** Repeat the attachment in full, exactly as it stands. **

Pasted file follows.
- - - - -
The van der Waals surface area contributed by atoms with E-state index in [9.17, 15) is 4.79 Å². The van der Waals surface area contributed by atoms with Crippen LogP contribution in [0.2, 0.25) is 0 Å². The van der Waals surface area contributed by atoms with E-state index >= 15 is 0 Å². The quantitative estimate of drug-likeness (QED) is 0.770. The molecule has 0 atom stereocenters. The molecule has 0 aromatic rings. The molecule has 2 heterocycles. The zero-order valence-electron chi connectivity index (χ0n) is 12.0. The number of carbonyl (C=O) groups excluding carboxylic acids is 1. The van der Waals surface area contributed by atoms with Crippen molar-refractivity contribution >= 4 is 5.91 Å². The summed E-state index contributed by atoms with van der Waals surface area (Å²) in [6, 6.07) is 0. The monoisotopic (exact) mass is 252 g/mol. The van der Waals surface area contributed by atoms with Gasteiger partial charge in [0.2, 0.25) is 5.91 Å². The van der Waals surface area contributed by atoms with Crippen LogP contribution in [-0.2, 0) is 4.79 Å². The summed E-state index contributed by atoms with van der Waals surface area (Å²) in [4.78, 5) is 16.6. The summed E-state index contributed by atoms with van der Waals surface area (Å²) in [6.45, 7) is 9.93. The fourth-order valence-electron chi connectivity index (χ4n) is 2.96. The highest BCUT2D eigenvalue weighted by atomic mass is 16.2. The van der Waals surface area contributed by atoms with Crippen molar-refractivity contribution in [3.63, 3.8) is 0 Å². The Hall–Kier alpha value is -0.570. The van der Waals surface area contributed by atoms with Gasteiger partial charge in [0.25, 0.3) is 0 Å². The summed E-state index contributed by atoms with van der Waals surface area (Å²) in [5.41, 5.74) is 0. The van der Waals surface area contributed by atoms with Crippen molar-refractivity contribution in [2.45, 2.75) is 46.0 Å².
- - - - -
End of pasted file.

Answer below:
The van der Waals surface area contributed by atoms with E-state index in [9.17, 15) is 4.79 Å². The van der Waals surface area contributed by atoms with Crippen LogP contribution in [0.2, 0.25) is 0 Å². The van der Waals surface area contributed by atoms with E-state index >= 15 is 0 Å². The quantitative estimate of drug-likeness (QED) is 0.770. The molecule has 0 atom stereocenters. The molecule has 0 aromatic rings. The molecule has 2 heterocycles. The zero-order valence-electron chi connectivity index (χ0n) is 12.0. The number of carbonyl (C=O) groups excluding carboxylic acids is 1. The van der Waals surface area contributed by atoms with Crippen molar-refractivity contribution >= 4 is 5.91 Å². The summed E-state index contributed by atoms with van der Waals surface area (Å²) in [6, 6.07) is 0. The monoisotopic (exact) mass is 252 g/mol. The van der Waals surface area contributed by atoms with Gasteiger partial charge in [0.2, 0.25) is 5.91 Å². The van der Waals surface area contributed by atoms with Crippen LogP contribution in [-0.2, 0) is 4.79 Å². The summed E-state index contributed by atoms with van der Waals surface area (Å²) in [4.78, 5) is 16.6. The summed E-state index contributed by atoms with van der Waals surface area (Å²) in [6.45, 7) is 9.93. The fourth-order valence-electron chi connectivity index (χ4n) is 2.96. The highest BCUT2D eigenvalue weighted by atomic mass is 16.2. The van der Waals surface area contributed by atoms with Crippen molar-refractivity contribution in [3.63, 3.8) is 0 Å². The Hall–Kier alpha value is -0.570. The van der Waals surface area contributed by atoms with Gasteiger partial charge in [0.25, 0.3) is 0 Å². The summed E-state index contributed by atoms with van der Waals surface area (Å²) in [5.41, 5.74) is 0. The van der Waals surface area contributed by atoms with Crippen molar-refractivity contribution in [2.45, 2.75) is 46.0 Å².